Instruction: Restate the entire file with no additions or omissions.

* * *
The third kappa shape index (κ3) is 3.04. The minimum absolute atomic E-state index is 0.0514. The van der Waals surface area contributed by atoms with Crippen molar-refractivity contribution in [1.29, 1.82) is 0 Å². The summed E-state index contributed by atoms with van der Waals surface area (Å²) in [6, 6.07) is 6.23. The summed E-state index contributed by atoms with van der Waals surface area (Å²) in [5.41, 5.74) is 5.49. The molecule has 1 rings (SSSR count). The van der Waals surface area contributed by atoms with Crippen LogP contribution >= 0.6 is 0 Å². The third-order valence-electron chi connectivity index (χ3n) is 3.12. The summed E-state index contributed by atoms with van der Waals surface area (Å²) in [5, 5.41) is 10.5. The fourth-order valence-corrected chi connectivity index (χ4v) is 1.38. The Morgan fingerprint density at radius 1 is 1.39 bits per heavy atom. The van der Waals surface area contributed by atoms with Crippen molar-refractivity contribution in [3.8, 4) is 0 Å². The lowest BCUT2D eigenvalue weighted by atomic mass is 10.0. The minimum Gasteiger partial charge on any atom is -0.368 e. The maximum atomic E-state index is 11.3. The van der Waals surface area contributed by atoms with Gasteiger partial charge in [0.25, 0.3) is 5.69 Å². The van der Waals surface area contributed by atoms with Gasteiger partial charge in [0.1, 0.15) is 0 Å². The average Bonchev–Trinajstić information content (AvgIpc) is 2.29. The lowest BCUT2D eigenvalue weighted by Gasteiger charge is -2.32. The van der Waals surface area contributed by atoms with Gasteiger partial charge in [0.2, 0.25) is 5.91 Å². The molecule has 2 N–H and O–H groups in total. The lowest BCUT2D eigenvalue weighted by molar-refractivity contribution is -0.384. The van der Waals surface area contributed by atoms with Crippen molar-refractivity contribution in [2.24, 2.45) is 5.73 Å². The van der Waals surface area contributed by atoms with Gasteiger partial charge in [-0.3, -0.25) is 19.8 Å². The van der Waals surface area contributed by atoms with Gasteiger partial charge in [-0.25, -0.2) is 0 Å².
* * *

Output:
The third kappa shape index (κ3) is 3.04. The minimum absolute atomic E-state index is 0.0514. The van der Waals surface area contributed by atoms with Crippen molar-refractivity contribution in [1.29, 1.82) is 0 Å². The summed E-state index contributed by atoms with van der Waals surface area (Å²) in [6, 6.07) is 6.23. The summed E-state index contributed by atoms with van der Waals surface area (Å²) in [5.41, 5.74) is 5.49. The molecule has 1 rings (SSSR count). The van der Waals surface area contributed by atoms with Crippen LogP contribution >= 0.6 is 0 Å². The third-order valence-electron chi connectivity index (χ3n) is 3.12. The summed E-state index contributed by atoms with van der Waals surface area (Å²) in [5, 5.41) is 10.5. The fourth-order valence-corrected chi connectivity index (χ4v) is 1.38. The Morgan fingerprint density at radius 1 is 1.39 bits per heavy atom. The van der Waals surface area contributed by atoms with Crippen molar-refractivity contribution in [3.8, 4) is 0 Å². The lowest BCUT2D eigenvalue weighted by atomic mass is 10.0. The minimum Gasteiger partial charge on any atom is -0.368 e. The maximum atomic E-state index is 11.3. The van der Waals surface area contributed by atoms with Gasteiger partial charge in [0.25, 0.3) is 5.69 Å². The van der Waals surface area contributed by atoms with Gasteiger partial charge in [0.1, 0.15) is 0 Å². The average Bonchev–Trinajstić information content (AvgIpc) is 2.29. The lowest BCUT2D eigenvalue weighted by Gasteiger charge is -2.32. The van der Waals surface area contributed by atoms with Gasteiger partial charge in [0.2, 0.25) is 5.91 Å². The molecule has 2 N–H and O–H groups in total. The lowest BCUT2D eigenvalue weighted by molar-refractivity contribution is -0.384. The van der Waals surface area contributed by atoms with Crippen molar-refractivity contribution in [2.24, 2.45) is 5.73 Å². The van der Waals surface area contributed by atoms with Gasteiger partial charge in [-0.3, -0.25) is 19.8 Å². The van der Waals surface area contributed by atoms with Gasteiger partial charge in [-0.25, -0.2) is 0 Å².